Security Risk Management & Embedding a Positive Security Culture
Security risk analysis is the first stage in the overall process of security risk management, an important corporate governance tool. Security risk analysis provides a methodology for assessing the likelihood of undesirable, usually malevolent, events and measuring that against potential impact and vulnerability.
Security Risk Management must be collaborative and inclusive, and must factor in the overall business strategy, and the businesses future operations. If done in collaboration with line management (and not as a separate security management activity) security risk analysis will increase awareness and help ensure that regular employees contribute knowledge about the strengths and potential vulnerabilities of the security measures in place when compared against the assessed risks. Moreover, it will create buy-in to the security measures that follow on as a result of the analysis.
Ultimately, we, the security community need to stop blaming employees as the security problem and start blaming ourselves. It’s up to us to understand what the root causes are in failing to change human behaviour and address those issues - SANS Institute Security Awareness Report 2017.
Developing and maintaining an effective and proactive security culture is an essential component of a protective security strategy, within any environment, and helps mitigate against a range of threats that could cause physical, reputational or financial damage to organisations.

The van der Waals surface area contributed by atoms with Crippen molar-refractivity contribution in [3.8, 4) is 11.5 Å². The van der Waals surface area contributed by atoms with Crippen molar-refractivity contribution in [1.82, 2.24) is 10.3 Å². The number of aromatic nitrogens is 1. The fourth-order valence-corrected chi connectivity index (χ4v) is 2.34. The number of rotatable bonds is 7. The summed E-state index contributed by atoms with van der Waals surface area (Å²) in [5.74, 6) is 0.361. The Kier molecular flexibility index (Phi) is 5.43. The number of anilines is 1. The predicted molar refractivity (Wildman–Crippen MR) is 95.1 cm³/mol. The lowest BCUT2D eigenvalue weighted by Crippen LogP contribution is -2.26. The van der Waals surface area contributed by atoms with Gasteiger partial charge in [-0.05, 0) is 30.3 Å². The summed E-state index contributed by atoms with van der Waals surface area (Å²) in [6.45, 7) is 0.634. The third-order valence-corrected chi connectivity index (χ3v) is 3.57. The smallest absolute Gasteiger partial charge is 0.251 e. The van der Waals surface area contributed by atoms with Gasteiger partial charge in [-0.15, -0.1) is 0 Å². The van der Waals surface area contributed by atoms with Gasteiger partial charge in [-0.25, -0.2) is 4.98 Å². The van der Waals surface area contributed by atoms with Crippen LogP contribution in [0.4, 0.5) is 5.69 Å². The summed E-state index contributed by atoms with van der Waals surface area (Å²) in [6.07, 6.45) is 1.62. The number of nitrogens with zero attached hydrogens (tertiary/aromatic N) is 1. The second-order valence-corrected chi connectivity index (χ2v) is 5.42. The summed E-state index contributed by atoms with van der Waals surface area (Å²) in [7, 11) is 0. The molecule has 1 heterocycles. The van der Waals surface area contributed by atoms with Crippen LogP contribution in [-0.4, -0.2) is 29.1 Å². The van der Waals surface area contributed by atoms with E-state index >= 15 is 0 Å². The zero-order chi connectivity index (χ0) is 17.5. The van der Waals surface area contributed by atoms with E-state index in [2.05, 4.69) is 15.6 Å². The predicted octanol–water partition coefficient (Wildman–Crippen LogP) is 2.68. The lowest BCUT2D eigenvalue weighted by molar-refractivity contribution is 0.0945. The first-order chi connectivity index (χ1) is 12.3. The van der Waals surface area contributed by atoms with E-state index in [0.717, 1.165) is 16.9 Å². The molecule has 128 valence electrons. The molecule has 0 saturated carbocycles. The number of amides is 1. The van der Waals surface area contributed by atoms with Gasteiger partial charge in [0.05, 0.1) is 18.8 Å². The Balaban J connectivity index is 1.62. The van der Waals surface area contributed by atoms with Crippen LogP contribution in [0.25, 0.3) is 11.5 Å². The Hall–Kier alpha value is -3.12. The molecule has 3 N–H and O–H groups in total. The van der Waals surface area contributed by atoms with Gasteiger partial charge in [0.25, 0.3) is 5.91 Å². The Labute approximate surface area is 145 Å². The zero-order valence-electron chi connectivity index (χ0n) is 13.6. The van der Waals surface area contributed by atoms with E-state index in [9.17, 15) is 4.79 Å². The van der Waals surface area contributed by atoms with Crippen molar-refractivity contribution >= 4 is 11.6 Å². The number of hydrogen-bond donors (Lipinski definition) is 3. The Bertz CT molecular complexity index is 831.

Security culture refers to the set of values, that should be shared by everyone, that determine how people are expected to think about, and approach security. Getting security culture right will help develop a security conscious workforce, and promote the desired security behaviours you want from staff.
Cultures develop over time and are influenced and changed by multiple carriers. Management policies and directives play a role, but also important are example setting, role models, peer behaviour, awareness training and mentoring.
Effective security relies on people behaving in the right manner. This is enabled through an understanding of the threat and a clear understanding of what is required of them. In this way, employees play a significant role in the detection, deterrence and prevention of security threats.
The development of an appropriate security culture, where the right security behaviours are adopted by all employees, is essential to an organisation’s protective security regime.
Used the right way, staff, guard force, contractors, visitors, and suppliers can be a huge force multiplier, at a relatively low cost, in strengthening your resilience to security threats and reducing your vulnerability to criminality, cleaners are a great example of force multipliers, as they have access to ‘’most’’ areas, and see and hear everything, especially relevant to insider threat.
Security should not be viewed as a narrow discrete activity with its focus around guarding and barriers. It is a culture which needs to be shared and embedded into the business, just like health and safety, business continuity and corporate social responsibility.
Therefore, leadership of the security function requires special skills that go beyond leadership of the immediate team, but leadership at organisational level, the security manager must be a business manager, with security as their speciality.
One efficient way to embed security culture within the overall enterprise culture is by the use of local security champions – regular members of staff who have a departmental responsibility for security matters, who are coached by the security manager, but who report to their respective line managers.